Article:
• Seek views and contributions from states and other relevant stakeholders, including international organizations, united nations institutions, agencies, programmes and funds, regional economic commissions, international and regional financial institutions, regional human rights mechanisms, national human rights institutions, civil society, children and youth, older persons, indigenous peoples, local communities, women’s rights organisations, organisations of persons with disabilities, peasants’ organizations, and other people working in rural areas, academia, scientific institutions and non-governmental organizations, in the discharge of the mandate through regular dialogue and consultation;
  • Facilitate and contribute to the exchange of technical assistance, capacity building and international cooperation to address the adverse impacts of climate change on the enjoyment of human rights;
  • Conduct country visits and to respond promptly to invitations from states; and
  • Report annually to the Human Rights Council and the General Assembly.

The results of the vote were as follows:

In favor (42): Argentina, Austria, Armenia, Bahamas, Bahrain, Bangladesh, Bolivia, Brazil, Bulgaria, Burkina Faso, Cameroon, Cote d’Ivoire, Cuba, Czech Republic, Denmark, Fiji, France, Gabon, Germany; Indonesia, Italy, Libya, Malawi, Marshall Islands, Mauritania, Mexico, Namibia, Nepal, Netherlands, Pakistan, Philippines, Poland, Republic of Korea, Senegal, Somalia, Sudan, Togo, Ukraine, United Kingdom, Uruguay, Uzbekistan and Venezuela.

Against (1): Russian Federation.

Abstentions (4): China, Eritrea, India and Japan.

The resolution was adopted by a vote of 42 in favor, 1 against and 4 abstentions,

In favor (42): Argentina, Austria, Armenia, Bahamas, Bahrain, Bangladesh, Bolivia, Brazil, Bulgaria, Burkina Faso, Cameroon, Cote d’Ivoire, Cuba, Czech Republic, Denmark, Fiji, France, Gabon, Germany; Indonesia, Italy, Libya, Malawi, Marshall Islands, Mauritania, Mexico, Namibia, Nepal, Netherlands, Pakistan, Philippines, Poland, Republic of Korea, Senegal, Somalia, Sudan, Togo, Ukraine, United Kingdom, Uruguay, Uzbekistan and Venezuela.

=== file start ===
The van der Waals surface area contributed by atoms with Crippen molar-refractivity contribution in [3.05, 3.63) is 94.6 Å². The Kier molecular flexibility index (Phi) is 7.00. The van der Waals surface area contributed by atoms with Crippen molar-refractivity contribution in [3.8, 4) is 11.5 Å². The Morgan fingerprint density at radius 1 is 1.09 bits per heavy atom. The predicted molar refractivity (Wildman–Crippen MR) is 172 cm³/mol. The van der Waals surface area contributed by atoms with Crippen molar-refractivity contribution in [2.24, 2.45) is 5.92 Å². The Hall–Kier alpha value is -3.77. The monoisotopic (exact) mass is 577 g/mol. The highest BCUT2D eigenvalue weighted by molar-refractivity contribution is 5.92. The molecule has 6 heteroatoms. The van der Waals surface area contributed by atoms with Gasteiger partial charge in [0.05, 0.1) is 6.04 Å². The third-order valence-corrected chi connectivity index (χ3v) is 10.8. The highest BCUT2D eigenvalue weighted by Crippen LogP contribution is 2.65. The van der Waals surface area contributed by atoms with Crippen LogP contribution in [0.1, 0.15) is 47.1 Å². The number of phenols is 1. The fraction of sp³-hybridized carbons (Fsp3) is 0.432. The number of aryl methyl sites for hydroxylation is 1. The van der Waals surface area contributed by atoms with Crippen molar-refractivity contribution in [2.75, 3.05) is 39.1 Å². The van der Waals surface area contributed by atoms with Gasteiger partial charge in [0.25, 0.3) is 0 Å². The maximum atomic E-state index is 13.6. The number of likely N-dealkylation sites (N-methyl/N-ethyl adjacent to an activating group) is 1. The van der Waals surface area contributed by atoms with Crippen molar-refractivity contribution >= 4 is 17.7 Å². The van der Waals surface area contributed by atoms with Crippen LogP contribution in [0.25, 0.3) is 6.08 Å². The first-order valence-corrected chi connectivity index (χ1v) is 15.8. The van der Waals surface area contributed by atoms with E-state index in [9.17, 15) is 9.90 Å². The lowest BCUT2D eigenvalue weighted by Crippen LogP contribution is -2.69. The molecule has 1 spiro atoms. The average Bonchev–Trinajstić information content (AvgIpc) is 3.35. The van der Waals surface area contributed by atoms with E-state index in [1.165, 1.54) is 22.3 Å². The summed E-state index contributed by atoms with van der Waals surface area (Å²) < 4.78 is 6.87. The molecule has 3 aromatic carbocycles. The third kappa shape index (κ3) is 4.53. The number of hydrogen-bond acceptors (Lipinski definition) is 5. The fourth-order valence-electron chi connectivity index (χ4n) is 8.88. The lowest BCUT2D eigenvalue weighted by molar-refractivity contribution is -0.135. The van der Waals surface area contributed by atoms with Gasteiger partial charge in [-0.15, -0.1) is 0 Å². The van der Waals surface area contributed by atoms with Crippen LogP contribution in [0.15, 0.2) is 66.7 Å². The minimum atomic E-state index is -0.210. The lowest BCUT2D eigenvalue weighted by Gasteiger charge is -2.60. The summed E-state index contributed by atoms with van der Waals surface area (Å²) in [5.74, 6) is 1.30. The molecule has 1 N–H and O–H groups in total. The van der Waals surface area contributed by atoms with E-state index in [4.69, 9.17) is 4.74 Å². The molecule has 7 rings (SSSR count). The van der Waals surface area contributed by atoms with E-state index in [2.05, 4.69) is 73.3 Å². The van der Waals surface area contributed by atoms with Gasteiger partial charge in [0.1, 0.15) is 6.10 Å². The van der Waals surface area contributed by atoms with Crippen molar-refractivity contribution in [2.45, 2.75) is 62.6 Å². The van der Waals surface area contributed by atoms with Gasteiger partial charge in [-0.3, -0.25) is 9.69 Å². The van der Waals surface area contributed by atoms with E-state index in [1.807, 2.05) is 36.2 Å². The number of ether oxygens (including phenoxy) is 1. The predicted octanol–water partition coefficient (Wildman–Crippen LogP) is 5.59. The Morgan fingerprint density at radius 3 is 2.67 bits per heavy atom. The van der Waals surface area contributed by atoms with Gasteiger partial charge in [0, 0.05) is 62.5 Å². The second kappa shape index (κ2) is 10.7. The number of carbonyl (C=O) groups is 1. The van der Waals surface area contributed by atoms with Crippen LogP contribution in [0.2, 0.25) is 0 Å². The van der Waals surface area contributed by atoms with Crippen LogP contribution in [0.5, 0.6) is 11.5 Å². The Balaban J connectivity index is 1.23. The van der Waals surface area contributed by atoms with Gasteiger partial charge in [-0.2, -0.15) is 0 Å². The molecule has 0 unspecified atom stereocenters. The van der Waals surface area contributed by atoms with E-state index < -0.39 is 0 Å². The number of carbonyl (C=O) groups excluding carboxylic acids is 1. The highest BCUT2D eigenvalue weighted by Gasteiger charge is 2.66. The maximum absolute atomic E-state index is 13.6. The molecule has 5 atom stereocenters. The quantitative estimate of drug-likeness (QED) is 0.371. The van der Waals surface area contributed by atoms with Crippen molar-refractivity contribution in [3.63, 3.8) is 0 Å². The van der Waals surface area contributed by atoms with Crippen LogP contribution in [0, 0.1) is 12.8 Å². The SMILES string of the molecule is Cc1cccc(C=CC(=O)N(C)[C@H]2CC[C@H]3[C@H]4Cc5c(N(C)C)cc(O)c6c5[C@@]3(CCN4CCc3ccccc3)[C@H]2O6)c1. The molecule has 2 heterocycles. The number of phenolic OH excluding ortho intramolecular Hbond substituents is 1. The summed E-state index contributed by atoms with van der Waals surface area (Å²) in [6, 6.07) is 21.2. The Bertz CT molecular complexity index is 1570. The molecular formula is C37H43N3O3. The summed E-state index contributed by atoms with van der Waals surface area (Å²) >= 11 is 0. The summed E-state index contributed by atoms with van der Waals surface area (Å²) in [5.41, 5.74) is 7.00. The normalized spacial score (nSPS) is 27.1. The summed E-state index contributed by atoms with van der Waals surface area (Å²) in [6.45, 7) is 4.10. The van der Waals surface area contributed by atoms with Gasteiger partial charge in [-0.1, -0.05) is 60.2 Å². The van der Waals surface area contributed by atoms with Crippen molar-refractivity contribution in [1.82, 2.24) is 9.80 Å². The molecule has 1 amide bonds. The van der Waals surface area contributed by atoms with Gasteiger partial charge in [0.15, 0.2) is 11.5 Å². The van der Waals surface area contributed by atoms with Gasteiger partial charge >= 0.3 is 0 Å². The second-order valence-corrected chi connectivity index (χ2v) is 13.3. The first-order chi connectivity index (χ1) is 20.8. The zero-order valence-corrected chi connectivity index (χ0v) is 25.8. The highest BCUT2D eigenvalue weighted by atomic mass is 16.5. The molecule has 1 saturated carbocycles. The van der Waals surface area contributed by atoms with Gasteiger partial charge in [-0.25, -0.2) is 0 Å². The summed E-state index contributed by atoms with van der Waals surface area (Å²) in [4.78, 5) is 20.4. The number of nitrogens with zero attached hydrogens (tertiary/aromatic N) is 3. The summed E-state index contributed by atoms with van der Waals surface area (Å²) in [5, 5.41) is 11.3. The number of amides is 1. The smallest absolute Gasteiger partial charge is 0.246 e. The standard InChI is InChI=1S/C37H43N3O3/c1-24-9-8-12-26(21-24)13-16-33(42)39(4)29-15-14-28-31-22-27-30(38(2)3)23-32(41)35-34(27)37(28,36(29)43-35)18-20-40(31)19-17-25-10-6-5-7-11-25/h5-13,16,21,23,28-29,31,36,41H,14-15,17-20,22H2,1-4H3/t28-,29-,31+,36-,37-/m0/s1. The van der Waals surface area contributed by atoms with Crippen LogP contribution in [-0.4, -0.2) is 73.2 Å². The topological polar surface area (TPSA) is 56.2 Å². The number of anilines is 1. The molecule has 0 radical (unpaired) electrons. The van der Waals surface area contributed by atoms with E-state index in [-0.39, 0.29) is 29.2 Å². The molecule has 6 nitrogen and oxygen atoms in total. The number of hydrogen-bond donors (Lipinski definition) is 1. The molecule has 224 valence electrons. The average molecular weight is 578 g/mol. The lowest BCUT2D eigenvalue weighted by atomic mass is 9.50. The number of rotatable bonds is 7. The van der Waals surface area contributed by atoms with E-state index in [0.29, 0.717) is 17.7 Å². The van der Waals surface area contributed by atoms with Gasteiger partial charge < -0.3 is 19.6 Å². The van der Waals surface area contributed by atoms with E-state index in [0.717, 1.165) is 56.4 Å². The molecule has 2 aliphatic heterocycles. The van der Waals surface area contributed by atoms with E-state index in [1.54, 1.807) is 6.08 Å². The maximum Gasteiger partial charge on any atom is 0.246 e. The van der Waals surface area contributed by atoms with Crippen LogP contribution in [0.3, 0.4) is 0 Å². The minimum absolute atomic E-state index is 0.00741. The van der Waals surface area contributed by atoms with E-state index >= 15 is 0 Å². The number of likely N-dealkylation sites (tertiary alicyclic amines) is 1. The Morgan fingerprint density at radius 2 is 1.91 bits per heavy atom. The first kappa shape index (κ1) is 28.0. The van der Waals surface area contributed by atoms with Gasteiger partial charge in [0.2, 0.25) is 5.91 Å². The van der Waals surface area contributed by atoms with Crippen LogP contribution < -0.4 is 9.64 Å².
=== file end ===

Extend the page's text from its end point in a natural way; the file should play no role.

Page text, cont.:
Against (1): Russian Federation.

Abstentions (4): China, Eritrea, India and Japan.

Among the original sponsors and most-avid supporters of the resolution were small island developing states (SIDS) and land-locked countries, namely Marshall Islands, Bahamas, Fiji and Paraguay.

This resolution sends a clear message to the CoP26 at Glasgow in November, where states are expected to finalize the rules needed to implement the Paris Agreement, called the ‘Paris Rulebook’, which will determine how governments will implement Article 6. That Article calls for states to develop a voluntary mechanism to account for and trade greenhouse gas reductions, even as the industry-led market develops outside the UN process.

This resolution also gives meaning to the Paris Agreement’s only reference to human rights in the Preamble. While the Agreement’s Preamble and Article 7 recognize the rights and knowledge of indigenous peoples toward achieving remedies to climate change, it was only at CoP24 at Katowice (2018) that the plenary adopted “in its entirety, the United Nations Declaration on the Rights of Indigenous Peoples in the context of the implementation of the functions of the Local Communities and Indigenous Peoples Platform involving Indigenous Peoples.” The struggle continues within the CoPs to recognize the human rights dimensions and impacts of climate change, and the corresponding obligations arising from human rights.

Read resolution A/HRC/48/L.27

The webcast of the Human Rights Council meetings can be found here. All meeting summaries can be found here. Documents and reports related to the Human Rights Council’s forty-eighth regular session can be found here.

Background documents for the 48th HRC session are available here.

Photo: HRC during the vote on resolution A/HRC/48/L.27. Source: Global Network for Human Rights and the Environment (GNHRE).

Themes
• Advocacy
• Climate change
• Environment (Sustainable)
• Human rights
• International
• Legal frameworks
• Norms and standards
• Public policies
• Research
• UN HR bodies
• UN system